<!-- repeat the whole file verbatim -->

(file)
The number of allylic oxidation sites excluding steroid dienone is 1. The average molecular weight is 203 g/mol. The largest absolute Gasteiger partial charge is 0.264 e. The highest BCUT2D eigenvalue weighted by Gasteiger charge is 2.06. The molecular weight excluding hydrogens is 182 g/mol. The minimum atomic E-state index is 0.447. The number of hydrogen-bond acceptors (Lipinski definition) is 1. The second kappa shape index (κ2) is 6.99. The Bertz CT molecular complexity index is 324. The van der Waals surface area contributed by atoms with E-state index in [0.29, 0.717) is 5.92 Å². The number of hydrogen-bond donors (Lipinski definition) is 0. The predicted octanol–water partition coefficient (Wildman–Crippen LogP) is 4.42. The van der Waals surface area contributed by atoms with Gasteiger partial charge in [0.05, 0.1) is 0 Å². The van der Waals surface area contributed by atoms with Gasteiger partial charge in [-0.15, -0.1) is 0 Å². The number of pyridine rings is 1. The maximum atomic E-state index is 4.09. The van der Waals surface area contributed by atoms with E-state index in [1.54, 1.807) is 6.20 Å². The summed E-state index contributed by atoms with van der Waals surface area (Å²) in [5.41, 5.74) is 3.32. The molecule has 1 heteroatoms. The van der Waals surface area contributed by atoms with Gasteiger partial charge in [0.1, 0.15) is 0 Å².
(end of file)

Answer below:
The number of allylic oxidation sites excluding steroid dienone is 1. The average molecular weight is 203 g/mol. The largest absolute Gasteiger partial charge is 0.264 e. The highest BCUT2D eigenvalue weighted by Gasteiger charge is 2.06. The molecular weight excluding hydrogens is 182 g/mol. The minimum atomic E-state index is 0.447. The number of hydrogen-bond acceptors (Lipinski definition) is 1. The second kappa shape index (κ2) is 6.99. The Bertz CT molecular complexity index is 324. The van der Waals surface area contributed by atoms with E-state index in [0.29, 0.717) is 5.92 Å². The number of hydrogen-bond donors (Lipinski definition) is 0. The predicted octanol–water partition coefficient (Wildman–Crippen LogP) is 4.42. The van der Waals surface area contributed by atoms with Gasteiger partial charge in [0.05, 0.1) is 0 Å². The van der Waals surface area contributed by atoms with Gasteiger partial charge in [-0.15, -0.1) is 0 Å². The number of pyridine rings is 1. The maximum atomic E-state index is 4.09. The van der Waals surface area contributed by atoms with E-state index in [1.54, 1.807) is 6.20 Å². The summed E-state index contributed by atoms with van der Waals surface area (Å²) in [5.41, 5.74) is 3.32. The molecule has 1 heteroatoms. The van der Waals surface area contributed by atoms with Gasteiger partial charge in [0.1, 0.15) is 0 Å².